As the only microbiologist in Congress, Rep. Slaughter has long played a leading role in addressing the major health and science issues of our time. Rep. Slaughter played a leading role in crafting and passing the Affordable Care Act, consistently fighting to make sure the bill was fully paid for and would not contribute to the deficit. Recently, she has received broad support for her authorship of PAMTA, a bill that would preserve seven types of antibiotics from overuse by farm livestock. She is also a leading Congressional expert on genetics issues, and wrote cutting-edge legislation to protect Americans from genetic discrimination, which has now become law. The Genetic Information Nondiscrimination Act (GINA) prevents discrimination by health insurance providers and employers based on genetic makeup. GINA passed the House and the Senate and was signed into law by President Bush in May 2008. The bill has been called "the first civil rights legislation for the 21st century."
Rep. Slaughter is the author of the STOCK Act, which was signed into law by President Barack Obama on April 4, 2012. The STOCK Act outlaws insider trading in the halls of Congress, and puts in place measures to ensure that Members of Congress do not profit from their jobs as representatives of the American people.
As one of the leading advocates in Congress for women's rights, Rep. Slaughter is consistently engaged in legislation and advocacy on both a local and national level. She previously served as co-chair of the Congressional Caucus for Women's Issues in the 108th Congress, and continues to serve as co-chair of the Bipartisan Congressional Pro-Choice Caucus.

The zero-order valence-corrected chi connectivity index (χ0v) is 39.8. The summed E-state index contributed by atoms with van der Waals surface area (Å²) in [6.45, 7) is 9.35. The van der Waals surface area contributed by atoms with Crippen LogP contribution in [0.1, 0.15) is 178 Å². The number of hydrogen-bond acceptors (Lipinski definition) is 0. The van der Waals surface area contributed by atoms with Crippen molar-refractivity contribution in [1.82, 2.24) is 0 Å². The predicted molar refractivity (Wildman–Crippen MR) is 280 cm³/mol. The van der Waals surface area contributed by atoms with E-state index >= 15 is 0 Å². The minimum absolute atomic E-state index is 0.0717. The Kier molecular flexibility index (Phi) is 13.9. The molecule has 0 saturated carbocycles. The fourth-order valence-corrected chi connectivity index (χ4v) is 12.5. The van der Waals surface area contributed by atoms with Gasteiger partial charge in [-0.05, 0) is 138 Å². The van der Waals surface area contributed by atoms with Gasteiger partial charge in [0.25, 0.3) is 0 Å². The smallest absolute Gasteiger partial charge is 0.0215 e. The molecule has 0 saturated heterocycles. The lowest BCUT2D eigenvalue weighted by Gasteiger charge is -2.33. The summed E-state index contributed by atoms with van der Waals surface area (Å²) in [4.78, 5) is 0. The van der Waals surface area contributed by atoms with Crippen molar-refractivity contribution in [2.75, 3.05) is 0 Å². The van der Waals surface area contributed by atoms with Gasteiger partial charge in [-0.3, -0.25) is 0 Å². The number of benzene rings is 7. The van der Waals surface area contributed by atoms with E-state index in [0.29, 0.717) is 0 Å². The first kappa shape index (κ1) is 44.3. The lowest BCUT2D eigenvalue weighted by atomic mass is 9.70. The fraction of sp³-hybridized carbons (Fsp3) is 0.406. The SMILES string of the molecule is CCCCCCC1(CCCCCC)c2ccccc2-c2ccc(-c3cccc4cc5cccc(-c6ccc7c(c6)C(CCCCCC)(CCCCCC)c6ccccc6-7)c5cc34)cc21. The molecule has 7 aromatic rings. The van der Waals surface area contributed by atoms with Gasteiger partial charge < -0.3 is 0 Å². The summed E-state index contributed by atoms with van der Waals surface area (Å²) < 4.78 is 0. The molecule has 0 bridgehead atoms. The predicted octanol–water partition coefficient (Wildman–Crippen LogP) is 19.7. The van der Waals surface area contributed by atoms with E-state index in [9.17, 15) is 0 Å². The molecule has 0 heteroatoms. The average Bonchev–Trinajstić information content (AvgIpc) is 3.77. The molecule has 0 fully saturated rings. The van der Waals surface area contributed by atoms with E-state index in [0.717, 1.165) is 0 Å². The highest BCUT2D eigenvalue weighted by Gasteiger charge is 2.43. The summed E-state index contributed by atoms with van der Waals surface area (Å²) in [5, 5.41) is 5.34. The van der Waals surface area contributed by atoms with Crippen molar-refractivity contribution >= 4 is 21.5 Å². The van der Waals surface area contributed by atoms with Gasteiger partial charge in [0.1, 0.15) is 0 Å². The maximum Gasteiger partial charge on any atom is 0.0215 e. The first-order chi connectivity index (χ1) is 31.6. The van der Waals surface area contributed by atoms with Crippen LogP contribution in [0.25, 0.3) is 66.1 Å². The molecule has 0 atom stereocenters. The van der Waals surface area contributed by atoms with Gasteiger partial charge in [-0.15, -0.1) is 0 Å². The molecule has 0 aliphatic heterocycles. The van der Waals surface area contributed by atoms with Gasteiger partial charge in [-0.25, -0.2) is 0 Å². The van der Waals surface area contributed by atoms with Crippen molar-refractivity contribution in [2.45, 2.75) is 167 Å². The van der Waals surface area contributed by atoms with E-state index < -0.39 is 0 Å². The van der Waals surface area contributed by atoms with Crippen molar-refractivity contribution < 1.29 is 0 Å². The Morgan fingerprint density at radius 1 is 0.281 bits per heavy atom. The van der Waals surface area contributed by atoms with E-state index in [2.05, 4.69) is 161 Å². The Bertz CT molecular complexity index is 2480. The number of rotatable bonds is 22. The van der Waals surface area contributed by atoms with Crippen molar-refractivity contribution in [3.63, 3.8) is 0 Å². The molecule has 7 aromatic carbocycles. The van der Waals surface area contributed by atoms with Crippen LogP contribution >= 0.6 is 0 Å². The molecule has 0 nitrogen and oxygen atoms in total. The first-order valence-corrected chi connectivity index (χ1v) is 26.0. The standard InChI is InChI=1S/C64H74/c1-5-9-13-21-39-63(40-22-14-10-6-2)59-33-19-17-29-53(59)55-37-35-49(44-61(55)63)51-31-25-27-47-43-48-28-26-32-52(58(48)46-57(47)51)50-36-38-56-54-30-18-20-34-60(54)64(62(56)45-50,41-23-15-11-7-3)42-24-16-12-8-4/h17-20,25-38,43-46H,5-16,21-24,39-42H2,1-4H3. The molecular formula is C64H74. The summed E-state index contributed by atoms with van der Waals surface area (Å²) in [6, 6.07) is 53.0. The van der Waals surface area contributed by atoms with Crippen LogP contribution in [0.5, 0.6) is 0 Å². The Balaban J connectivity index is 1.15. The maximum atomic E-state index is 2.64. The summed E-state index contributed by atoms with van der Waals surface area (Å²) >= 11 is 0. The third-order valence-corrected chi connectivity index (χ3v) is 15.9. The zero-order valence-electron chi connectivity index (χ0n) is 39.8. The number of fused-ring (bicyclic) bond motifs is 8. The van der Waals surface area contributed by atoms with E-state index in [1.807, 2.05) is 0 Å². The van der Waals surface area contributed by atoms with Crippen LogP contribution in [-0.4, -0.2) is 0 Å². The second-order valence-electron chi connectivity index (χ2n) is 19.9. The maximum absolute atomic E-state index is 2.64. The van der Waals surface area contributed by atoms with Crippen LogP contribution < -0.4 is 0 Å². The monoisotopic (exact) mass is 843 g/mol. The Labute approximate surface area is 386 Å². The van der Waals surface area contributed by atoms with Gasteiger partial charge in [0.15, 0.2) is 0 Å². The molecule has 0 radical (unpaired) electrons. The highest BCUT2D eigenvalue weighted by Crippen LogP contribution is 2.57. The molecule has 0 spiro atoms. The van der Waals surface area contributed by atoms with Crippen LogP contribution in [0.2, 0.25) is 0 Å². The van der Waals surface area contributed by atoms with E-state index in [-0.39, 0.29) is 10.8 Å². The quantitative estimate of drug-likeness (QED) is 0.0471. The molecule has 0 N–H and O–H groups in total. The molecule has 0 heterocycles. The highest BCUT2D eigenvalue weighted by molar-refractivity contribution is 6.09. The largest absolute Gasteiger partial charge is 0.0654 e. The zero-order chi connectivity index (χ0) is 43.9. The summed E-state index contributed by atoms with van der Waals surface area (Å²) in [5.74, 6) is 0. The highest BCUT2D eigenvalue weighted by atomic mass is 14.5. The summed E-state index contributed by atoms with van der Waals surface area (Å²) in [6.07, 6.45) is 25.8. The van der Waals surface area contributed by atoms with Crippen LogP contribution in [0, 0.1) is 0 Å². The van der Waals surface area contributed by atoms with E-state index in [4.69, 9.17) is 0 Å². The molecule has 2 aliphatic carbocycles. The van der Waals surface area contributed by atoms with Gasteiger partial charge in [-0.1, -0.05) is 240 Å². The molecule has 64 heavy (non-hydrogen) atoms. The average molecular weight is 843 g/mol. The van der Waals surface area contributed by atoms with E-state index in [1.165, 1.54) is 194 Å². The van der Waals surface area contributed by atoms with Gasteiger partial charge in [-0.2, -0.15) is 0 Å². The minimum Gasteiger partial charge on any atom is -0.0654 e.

Along with Vice President Joe Biden and others Slaughter co-authored the historic Violence Against Women Act in 1994 and wrote legislation to make permanent the Department of Justice's Violence Against Women Office.
She is leading the fight against sexual assault in the military, and organized a hearing on the issue in March 2004 that garnered national attention. Rep. Slaughter authored an amendment to the Department of Defense Authorization bill in FY05 to require the Pentagon to put in place comprehensive policies and procedures to deal with sexual assault in the military.
In November 2004, she introduced landmark legislation to make further changes to end sexual assault, domestic violence and stalking in the military. She has continued to reintroduce this bill each Congress.
Rep. Slaughter has won historic increases in funding for women's health. As a member of the House Budget Committee in the early 1990s, she secured the first $500 million earmarked by Congress for breast cancer research at the National Institutes of Health (NIH). She fought for legislation guaranteeing that women and minorities are included in all federal health trials and establishing an Office of Research on Women's Health (ORWH) at NIH and was later honored with its "Visionary for Women's Health Research" award, on the ORWH's tenth anniversary. She has also introduced a bill to direct NIH to fund up to six centers nationwide to focus on women's health and the environment, as well as a bill to increase research on the impact of hormone disruptors on women's health.